Petty

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Photo by Markus Spiske on Unsplash

I am petty. There are big things happening in the world right now, but two days ago I got so angry at something that seems so small. You see, I was trying to look up something that I’d written for a past job and I saw that my former boss had simply republished my work under his name. Again.

YOU didn’t write that, motherfucker. I did.

I shot off a quick email:

“Dude. You didn’t write this. Stop stealing my writing. It’s not right. This is how I make a living.” But then just after I pressed “Send,” I hit the undo button.

Is it strange that the worse things get, the more petty I feel? Like, the coronavirus might not be something we can control, but what about just not being an asshole? What about that?

I wonder if I am actually being petty right now, or if I’m using that word to downplay my own worth, my own value. Because truthfully, the plagiarism is just part of a pattern of emotional abuse and manipulation that I experienced with this boss, a pattern that still affects me today.

I don’t want to admit to how much it affected me. After all, one of the synonyms for “petty” is “trivial.” And this was not trivial. It was traumatic.

Speaking of petty, I once wrote a profile for my job about two friends who had started their own design-build firm together. They sent over a picture of the two of them posed like Instagram models or teen heartthrobs from the 90s because this is LA.

I posted the profile via WordPress. My boss loved it. Later, when I went to pull it up, I saw that he had made a single change: He had subbed out the color version of the photo for the black and white version.

I felt a wave of anger and disgust. It was such small change. But it felt like a violation.

It’s hard to talk about disgust, but it’s even harder to feel. It’s the smell of rancid meat, the taste of curdled milk,  It makes me want to get as far away from the source as possible.

And I think this is the function of disgust: To signal that something is unsafe, unhealthy, toxic. Disgust communicates something beyond words, thought and rationality. If I discover a rotten bag of potatoes swarming with tiny flying insects and liquefied to mush hidden in a corner by my roommate who has forgotten she put it there, I do not need to know the scientific process of decay.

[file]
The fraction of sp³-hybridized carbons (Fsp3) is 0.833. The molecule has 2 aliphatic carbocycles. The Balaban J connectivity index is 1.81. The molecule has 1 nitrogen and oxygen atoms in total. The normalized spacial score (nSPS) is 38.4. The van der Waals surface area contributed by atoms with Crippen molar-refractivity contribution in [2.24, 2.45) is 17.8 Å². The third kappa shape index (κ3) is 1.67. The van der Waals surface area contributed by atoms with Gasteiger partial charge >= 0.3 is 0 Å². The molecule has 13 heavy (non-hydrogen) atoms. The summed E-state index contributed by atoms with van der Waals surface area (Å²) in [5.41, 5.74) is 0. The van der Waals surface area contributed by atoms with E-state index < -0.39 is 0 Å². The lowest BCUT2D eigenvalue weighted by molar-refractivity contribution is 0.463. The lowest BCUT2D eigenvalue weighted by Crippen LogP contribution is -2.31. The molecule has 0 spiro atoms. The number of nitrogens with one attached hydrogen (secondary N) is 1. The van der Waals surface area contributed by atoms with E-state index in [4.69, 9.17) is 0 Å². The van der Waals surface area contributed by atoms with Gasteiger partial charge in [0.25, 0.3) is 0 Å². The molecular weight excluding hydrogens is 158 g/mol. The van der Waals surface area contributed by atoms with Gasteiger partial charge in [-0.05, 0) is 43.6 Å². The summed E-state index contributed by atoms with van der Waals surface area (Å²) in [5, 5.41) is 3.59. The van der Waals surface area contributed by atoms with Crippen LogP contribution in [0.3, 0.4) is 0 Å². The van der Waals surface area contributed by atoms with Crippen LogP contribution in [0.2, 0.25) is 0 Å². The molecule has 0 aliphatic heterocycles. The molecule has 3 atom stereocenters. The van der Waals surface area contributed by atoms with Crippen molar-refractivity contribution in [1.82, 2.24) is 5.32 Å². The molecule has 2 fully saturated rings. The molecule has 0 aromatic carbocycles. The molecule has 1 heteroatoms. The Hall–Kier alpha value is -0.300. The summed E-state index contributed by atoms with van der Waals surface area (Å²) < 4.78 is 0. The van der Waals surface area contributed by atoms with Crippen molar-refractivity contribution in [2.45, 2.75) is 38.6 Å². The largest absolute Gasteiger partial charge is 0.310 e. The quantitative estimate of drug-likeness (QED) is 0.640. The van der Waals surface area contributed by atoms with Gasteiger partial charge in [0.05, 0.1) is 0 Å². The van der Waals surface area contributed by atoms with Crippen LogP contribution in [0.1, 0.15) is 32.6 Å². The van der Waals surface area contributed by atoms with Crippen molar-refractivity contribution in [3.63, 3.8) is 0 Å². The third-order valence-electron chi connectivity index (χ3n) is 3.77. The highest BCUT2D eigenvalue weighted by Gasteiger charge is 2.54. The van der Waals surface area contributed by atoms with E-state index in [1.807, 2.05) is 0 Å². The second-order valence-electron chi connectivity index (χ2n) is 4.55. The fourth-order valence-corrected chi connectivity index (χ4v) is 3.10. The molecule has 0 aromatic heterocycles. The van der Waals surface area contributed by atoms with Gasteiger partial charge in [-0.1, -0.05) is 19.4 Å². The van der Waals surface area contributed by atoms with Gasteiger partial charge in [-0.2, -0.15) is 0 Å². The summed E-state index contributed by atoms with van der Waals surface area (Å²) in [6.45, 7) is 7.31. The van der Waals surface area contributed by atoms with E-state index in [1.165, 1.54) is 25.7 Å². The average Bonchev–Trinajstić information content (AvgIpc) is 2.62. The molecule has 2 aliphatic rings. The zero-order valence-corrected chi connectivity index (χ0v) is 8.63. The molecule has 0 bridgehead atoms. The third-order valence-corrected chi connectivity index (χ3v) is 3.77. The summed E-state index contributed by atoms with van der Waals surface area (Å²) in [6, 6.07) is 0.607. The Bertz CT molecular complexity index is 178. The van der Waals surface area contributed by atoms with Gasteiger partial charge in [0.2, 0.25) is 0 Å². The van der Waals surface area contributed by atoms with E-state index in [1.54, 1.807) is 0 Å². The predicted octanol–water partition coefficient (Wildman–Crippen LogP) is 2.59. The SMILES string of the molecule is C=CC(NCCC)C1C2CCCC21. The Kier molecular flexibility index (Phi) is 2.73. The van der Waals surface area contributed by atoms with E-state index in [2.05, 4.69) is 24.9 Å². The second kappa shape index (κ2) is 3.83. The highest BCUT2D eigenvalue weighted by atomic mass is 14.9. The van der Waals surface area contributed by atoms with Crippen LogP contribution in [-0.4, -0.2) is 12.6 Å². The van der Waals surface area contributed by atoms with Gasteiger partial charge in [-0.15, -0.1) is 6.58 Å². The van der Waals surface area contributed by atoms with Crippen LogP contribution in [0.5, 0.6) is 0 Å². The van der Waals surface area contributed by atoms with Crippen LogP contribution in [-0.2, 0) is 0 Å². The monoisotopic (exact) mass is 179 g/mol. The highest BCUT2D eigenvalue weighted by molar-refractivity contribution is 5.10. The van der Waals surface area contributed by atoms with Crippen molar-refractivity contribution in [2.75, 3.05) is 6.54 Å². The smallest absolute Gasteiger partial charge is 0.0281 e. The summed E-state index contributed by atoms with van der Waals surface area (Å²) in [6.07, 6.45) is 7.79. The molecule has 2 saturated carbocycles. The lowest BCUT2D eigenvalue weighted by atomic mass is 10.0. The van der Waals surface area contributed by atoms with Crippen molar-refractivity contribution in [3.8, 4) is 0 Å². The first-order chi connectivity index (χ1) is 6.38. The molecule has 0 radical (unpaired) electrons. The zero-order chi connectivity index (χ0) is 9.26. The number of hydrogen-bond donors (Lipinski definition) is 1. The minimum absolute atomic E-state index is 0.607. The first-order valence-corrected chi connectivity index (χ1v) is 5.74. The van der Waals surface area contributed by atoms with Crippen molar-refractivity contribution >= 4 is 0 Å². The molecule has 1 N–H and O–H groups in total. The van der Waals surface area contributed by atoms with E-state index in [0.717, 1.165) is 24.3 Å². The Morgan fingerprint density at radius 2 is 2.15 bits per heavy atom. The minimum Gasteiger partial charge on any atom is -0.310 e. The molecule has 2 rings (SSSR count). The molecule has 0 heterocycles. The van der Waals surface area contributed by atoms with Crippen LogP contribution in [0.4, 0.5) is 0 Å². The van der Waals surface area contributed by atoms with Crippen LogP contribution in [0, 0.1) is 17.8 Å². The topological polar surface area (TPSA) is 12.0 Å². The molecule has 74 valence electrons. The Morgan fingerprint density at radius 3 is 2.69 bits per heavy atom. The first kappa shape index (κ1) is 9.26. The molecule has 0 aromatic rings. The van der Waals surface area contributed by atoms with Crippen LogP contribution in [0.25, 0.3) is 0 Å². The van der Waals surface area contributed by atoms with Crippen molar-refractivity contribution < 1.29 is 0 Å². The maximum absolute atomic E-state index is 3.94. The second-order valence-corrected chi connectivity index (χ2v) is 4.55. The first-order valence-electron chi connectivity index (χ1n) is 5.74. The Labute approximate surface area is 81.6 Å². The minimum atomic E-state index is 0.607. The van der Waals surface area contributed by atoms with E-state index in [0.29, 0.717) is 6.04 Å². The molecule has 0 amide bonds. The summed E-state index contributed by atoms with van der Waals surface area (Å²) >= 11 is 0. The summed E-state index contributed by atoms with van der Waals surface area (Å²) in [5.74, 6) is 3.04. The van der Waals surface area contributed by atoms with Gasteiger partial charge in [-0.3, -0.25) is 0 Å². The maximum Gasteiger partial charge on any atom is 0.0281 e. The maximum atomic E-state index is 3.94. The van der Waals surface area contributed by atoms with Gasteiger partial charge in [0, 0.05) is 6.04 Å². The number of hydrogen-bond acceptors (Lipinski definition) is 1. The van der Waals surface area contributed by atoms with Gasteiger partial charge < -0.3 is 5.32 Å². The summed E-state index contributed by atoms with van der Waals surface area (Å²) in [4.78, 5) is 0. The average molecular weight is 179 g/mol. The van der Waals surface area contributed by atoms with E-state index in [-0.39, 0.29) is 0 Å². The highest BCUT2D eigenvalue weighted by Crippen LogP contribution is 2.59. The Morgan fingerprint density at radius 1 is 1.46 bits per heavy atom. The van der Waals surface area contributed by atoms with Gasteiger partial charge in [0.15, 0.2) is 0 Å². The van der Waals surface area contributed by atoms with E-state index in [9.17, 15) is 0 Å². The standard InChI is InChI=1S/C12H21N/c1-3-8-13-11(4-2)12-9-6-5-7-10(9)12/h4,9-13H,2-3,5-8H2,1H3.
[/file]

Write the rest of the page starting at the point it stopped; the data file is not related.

But at the time, I tried to give him the benefit of the doubt. I even tried to convince myself at one point that it was a mistake, that he hadn’t changed it, that somehow the photos had gotten mixed-up in WordPress.

Nope. He just thought the black and white photo looked better. It was petty. A small gesture of control, at having his fingerprints on my work, a small harbinger of things to come, of his name, his face on my writing.

But I loved my job. I told a friend, “I just need a sandbox. The size of the sandbox doesn’t matter. I just want the freedom to play.”

This was all well and good, but I had a boss who—not all the time, but enough to count—would knock my sand castles over, just so he could feel better. Until finally, even that wasn’t enough and he knocked me over instead. My talent and competence both awed and threatened him, and the only way that he could feel okay was to chip away at my work, and to chip away at me in the process.

Have you ever been both punished and praised for being good at your job? It’s confusing as fuck.

Trauma is so petty. It will make you account for every last thing, it will hold your feet to the fire of memory until you finally scream out in pain. Trauma is petty because you are not. And what happens to you matters and is in no way trivial or insignificant.

All this happened at a tiny lighting company that no one has ever heard of. This was work that I was too good for, and I knew it.

Just because something is small doesn’t make it safe. The stakes were incredibly low. I was way, way too good for my job (and I don’t say that just to brag). When the business or organization or project is small, sometimes the person running the show is even smaller. I don’t mean in stature—though I suppose that could be the case too—I mean on the inside. They are very, very, very, very, very small on the inside (and I don’t say that just to be mean). They don’t have the emotional capacity to treat you like a human being.

They are so small that your primary job becomes protecting their fragile ego. All this just to say: petty tyrants are everywhere (*cough* Writers Blok *cough*). Playing it small in your professional or personal life won’t keep you safe.

So why not shoot for the biggest sandbox possible. Or why not build your own fucking sandbox. It’s okay to need emotional safety in order to create. It’s okay to not want to be erased. That doesn’t make you petty. That makes you so human, so worthy, so huge that not even the worst kind of emotional abuse can keep you from bursting at the seams of life.

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